Don
 

RicinYakima

High Steppes of Eastern Washington
Askins's autobiography Unrepentant Sinner is probably pretty accurate. He was definitely a man-killer and would go out of his way to do it. He loved shooting things from quail to horses his whole life.

I was able to take Keith to breakfast one morning in Salmon, ID, and he was a friendly as his reputation. He was opinionated and a name dropper, but was nice to a young man who had read all of his books. I lost the letter he wrote me to convince me to re-barrel my NM '03 to .338 Winchester.
 
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Outpost75

Active Member
Well, they ain't all bad. When I was a young fella in the late 70's, I wrote a letter to Guns & Ammo Senior Editor Elmer Keith asking about his favorite loads for the .357 Magnum and the .30-06. He actually took the time to type me a letter with his favorite loads. Still have that letter, and man, was he a terrible typist.

Don
Agree! His handwriting was worse. When I interviewed for an editing position at NRA I was given a hand-written manuscript to edit and type up.
I didn't know it at the time, but it was one of Keith's from the 1950s. I cleaned it up, but maintained the folksy style. Ash Halsey hired me.
Keith mentored me when I first was hired at NRA and also later at Ruger. A pleasant and entertaining old cuss. Also enjoyed being with John Wooters, Bob Millek, Bill Jordan, Les Bowman, Rick Jamison, Jim Carmichael. All fine gentlemen and great sportsmen.
 

Outpost75

Active Member
Outpost - I grew up reading all the stuff those guys wrote or was written about them. Only met Bill Jordan.
I was fortunate to have met them at various NRA Annual Meetings, SHOT Show, and when I worked for Ruger WBR, Sr. would invite small groups of writers to his farm in New Hampshire to hunt, shoot, and enjoy social gatherings in the fall, where I shared host duties with several others from engineering, marketing, and the various factory departments, depending upon the featured product being introduced. Keith was quite the wing shot and a master of the duck tower. Only Bob Brister was better. Another charming fellow and the best wing shot I ever saw.
 
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CZ93X62

Official forum enigma
Let's be fair here. The firearms hobbies don't attract Shrinking Violets, as a general rule. Most of us are opinionated and often obstinate to season that first descriptor. I think it just comes with the avocation.

The only gunwriter I have ever met was LTC Jeff Cooper, and I've spoken of him here previously. He was polite, well-spoken, and was genuinely supportive to a 16-17 year old kid that put gas in his Porsche and into his wife's Mercedes. Over the years, we had at least a dozen conversations--some quite lengthy--about hunting, mostly. Mind you, I had no idea that he was a noted authority on pistolcraft at that time (1971-72), or that he had the first Gunsite in Big Bear Lake. I think it was Mrs. Cooper that told me he was a gunwriter, actually; he worked for either Guns or Guns & Ammo at the time, so I picked up a copy soon afterward. OK, NOW THE LIGHTS ARE ON. He had a presence about him, for sure--but he was always kind to this kid that gassed up his cars. He just reveled in hearing hunt stories, and related his own to me--which were far greater adventures in which he took great joy in sharing. He seldom spoke of the kills, but of the sights and smells outdoors, the skills of the PHs and trackers, and the feelings such experiences evoked. He always asked when I greeted him on the pump islands--"Have you done any hunting since last time?" or something to that effect. I often had, and that produced a few minutes of back-and-forth. I was greatly saddened at his passing.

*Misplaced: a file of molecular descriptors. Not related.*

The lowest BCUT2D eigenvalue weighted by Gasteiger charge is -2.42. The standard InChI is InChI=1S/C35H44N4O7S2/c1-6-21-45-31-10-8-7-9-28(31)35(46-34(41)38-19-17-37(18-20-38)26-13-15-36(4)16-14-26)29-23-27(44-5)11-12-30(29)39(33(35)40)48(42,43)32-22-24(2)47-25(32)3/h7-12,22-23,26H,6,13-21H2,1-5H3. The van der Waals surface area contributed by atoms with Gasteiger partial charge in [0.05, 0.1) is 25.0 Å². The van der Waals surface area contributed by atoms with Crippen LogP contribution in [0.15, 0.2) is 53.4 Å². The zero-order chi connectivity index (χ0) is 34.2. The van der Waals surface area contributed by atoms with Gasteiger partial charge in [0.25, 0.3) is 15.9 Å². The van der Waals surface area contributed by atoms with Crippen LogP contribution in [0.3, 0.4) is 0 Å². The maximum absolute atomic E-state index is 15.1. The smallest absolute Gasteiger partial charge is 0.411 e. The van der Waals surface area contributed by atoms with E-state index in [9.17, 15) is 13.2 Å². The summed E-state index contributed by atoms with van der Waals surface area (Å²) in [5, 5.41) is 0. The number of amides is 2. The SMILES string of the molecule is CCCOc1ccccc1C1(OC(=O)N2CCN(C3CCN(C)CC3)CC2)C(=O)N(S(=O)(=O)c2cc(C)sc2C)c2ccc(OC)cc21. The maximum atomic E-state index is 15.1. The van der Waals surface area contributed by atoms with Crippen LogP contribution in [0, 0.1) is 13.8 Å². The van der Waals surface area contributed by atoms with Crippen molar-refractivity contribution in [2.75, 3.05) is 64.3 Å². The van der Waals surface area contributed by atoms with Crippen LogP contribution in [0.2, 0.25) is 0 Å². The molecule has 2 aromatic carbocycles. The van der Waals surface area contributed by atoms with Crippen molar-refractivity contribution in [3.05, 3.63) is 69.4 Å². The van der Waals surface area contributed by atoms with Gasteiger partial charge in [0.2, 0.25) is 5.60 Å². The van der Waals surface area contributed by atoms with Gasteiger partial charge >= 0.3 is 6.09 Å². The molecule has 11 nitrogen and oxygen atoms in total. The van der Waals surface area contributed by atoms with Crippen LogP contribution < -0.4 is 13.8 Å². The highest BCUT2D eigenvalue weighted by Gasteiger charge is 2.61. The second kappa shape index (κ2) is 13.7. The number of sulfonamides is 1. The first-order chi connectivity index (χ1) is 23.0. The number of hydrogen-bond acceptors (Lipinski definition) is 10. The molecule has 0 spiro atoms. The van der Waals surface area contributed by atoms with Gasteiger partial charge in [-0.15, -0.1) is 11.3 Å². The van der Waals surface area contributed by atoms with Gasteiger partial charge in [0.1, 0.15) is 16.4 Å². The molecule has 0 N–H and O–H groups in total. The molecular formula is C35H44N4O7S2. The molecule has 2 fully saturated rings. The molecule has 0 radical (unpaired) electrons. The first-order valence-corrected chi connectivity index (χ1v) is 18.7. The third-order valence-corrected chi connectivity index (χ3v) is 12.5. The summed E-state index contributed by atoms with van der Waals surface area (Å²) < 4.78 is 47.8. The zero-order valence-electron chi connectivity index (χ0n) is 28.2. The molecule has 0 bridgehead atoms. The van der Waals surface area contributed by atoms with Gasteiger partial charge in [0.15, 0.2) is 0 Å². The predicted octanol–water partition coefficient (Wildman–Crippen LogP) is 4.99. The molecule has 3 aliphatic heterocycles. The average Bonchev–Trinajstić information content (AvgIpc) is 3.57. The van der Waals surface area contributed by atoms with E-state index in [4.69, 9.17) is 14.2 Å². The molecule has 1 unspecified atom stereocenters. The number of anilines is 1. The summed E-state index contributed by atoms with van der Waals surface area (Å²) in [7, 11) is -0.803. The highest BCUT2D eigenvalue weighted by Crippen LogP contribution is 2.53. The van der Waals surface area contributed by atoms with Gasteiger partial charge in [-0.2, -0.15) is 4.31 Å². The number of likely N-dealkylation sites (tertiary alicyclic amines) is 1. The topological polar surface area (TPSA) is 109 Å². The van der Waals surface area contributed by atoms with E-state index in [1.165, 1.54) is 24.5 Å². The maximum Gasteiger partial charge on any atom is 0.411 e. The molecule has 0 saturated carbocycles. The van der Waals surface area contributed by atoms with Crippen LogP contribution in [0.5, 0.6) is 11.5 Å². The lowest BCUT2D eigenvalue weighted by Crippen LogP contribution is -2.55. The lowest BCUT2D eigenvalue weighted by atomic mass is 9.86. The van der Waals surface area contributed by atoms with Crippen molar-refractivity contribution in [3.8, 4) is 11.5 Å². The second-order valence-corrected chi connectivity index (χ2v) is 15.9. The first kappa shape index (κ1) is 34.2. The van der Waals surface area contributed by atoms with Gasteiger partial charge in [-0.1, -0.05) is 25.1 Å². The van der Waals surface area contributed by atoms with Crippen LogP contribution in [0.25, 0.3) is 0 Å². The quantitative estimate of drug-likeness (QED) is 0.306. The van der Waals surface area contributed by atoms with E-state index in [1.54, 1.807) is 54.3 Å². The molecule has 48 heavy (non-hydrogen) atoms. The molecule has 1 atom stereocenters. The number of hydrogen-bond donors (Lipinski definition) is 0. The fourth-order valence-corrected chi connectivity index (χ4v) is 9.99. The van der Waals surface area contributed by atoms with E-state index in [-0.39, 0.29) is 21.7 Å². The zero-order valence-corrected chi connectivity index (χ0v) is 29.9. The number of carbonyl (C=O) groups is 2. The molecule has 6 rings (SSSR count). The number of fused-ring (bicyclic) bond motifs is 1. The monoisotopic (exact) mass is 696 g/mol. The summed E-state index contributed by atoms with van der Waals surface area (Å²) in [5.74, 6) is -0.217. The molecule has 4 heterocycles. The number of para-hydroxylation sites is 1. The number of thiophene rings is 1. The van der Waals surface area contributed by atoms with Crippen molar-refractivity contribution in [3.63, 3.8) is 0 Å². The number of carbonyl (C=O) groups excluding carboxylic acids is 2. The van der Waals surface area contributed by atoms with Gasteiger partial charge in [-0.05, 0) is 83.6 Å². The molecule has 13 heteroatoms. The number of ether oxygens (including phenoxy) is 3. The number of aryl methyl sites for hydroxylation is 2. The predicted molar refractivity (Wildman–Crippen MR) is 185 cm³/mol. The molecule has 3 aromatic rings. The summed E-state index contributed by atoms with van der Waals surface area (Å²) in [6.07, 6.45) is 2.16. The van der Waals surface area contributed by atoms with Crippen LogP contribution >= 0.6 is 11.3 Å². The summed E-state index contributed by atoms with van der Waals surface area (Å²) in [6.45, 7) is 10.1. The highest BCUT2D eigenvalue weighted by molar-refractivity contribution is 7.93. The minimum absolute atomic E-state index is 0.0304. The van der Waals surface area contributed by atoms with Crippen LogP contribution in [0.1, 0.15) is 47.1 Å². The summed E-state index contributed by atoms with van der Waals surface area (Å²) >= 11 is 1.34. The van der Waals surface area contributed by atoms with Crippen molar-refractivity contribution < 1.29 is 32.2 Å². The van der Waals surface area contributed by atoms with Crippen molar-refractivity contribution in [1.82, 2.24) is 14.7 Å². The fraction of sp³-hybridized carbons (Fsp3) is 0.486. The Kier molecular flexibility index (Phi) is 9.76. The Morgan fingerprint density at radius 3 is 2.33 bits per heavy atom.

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Brad

Administrator
Staff member
Doesn’t attract shrinking violets? Understatement of the year right there.

That is part of why disagreements on firearm forums get so heated. Get a group of hard nosed, opinionated people together who are quite certain that they have all the answers and what else would you expect?
 

CZ93X62

Official forum enigma
CAUGHT.

I still have a lot more questions than answers, and I have been stuffing hulls and brass for 50 years. I have been pouring bullets for almost 40 years, and know a little bit about it--but still there are more questions than answers.

Yeah, "Confidence". That feeling you have just before learning the whole story.
 

RBHarter

West Central AR
Experience . Its that thing you get about 10 seconds after you needed it .

Digressions about what it takes to kill a deer cleanly and/or sufficiently dead .......

Tissue disruption methods/results vs the number set used to determine if a satisfactory number is present on paper to do the work in the field .......... If I had a dime for every time I'd have liked to type at the top of my lungs "you maroons do realize your debating the same side of the argument at 6° of separation ?"

Let us not leave out the latest rendition of my wonder cartridge makes your choice old fashioned , obsolete , and ineffective on anything bigger than a deer mouse .
 

Rick H

Well-Known Member
I read Cooper and his opinions and work about "Pistol Craft" as well as his many columns in Guns & Ammo. As a young patrolman who found himself in a scrape or two and had become less than enamored with my service revolver I wrote him with the account of my experiences and ensuing discussions with Werner Spitz about handgun wounds and stopping power. Dr Spitz was our county Medical Examiner and literally wrote "the book" on Forensic Pathology. LTC. Cooper was kind enough to write me back, with solid advice. His views were backed up by those of Dr. Spitz as well.

I don't worship Cooper but do hold him in much higher esteem than most of the current crop of wordsmiths....Ayoob & Marshall, et all